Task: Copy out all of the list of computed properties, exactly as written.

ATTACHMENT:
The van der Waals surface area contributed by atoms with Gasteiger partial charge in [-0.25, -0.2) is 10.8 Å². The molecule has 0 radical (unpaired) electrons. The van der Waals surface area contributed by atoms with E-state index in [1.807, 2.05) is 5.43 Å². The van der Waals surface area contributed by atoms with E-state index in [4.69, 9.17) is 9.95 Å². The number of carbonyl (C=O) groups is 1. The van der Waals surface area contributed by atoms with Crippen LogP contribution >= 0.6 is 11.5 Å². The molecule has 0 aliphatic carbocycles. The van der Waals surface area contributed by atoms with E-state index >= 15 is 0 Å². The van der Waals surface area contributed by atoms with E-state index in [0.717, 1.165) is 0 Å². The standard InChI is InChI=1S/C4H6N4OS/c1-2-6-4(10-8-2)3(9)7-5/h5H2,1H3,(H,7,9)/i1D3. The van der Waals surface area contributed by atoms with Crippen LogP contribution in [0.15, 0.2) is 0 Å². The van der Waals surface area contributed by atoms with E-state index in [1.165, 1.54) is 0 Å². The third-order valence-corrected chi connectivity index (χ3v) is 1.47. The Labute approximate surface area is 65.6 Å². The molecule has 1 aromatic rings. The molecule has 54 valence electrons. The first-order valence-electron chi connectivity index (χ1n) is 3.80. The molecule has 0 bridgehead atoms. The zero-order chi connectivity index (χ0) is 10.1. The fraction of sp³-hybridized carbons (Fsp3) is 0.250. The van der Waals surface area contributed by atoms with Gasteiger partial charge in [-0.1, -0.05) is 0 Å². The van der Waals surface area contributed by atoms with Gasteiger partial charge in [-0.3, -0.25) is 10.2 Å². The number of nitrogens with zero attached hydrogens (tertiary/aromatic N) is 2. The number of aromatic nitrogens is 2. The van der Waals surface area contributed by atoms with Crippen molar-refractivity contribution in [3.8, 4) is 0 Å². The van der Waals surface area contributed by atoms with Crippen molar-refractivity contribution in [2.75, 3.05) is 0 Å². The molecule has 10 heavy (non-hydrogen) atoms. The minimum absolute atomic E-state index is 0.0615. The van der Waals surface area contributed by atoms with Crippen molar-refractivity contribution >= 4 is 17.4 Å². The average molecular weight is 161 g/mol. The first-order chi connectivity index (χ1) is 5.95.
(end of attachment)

The van der Waals surface area contributed by atoms with Gasteiger partial charge in [-0.25, -0.2) is 10.8 Å². The molecule has 0 radical (unpaired) electrons. The van der Waals surface area contributed by atoms with E-state index in [1.807, 2.05) is 5.43 Å². The van der Waals surface area contributed by atoms with E-state index in [4.69, 9.17) is 9.95 Å². The number of carbonyl (C=O) groups is 1. The van der Waals surface area contributed by atoms with Crippen LogP contribution >= 0.6 is 11.5 Å². The molecule has 0 aliphatic carbocycles. The van der Waals surface area contributed by atoms with E-state index >= 15 is 0 Å². The van der Waals surface area contributed by atoms with E-state index in [0.717, 1.165) is 0 Å². The standard InChI is InChI=1S/C4H6N4OS/c1-2-6-4(10-8-2)3(9)7-5/h5H2,1H3,(H,7,9)/i1D3. The van der Waals surface area contributed by atoms with Crippen LogP contribution in [0.15, 0.2) is 0 Å². The van der Waals surface area contributed by atoms with E-state index in [1.165, 1.54) is 0 Å². The third-order valence-corrected chi connectivity index (χ3v) is 1.47. The Labute approximate surface area is 65.6 Å². The molecule has 1 aromatic rings. The molecule has 54 valence electrons. The first-order valence-electron chi connectivity index (χ1n) is 3.80. The molecule has 0 bridgehead atoms. The zero-order chi connectivity index (χ0) is 10.1. The fraction of sp³-hybridized carbons (Fsp3) is 0.250. The van der Waals surface area contributed by atoms with Gasteiger partial charge in [-0.1, -0.05) is 0 Å². The van der Waals surface area contributed by atoms with Gasteiger partial charge in [-0.3, -0.25) is 10.2 Å². The number of nitrogens with zero attached hydrogens (tertiary/aromatic N) is 2. The number of aromatic nitrogens is 2. The van der Waals surface area contributed by atoms with Crippen molar-refractivity contribution in [3.8, 4) is 0 Å². The van der Waals surface area contributed by atoms with Crippen molar-refractivity contribution in [2.75, 3.05) is 0 Å². The molecule has 10 heavy (non-hydrogen) atoms. The minimum absolute atomic E-state index is 0.0615. The van der Waals surface area contributed by atoms with Crippen molar-refractivity contribution >= 4 is 17.4 Å². The average molecular weight is 161 g/mol. The first-order chi connectivity index (χ1) is 5.95.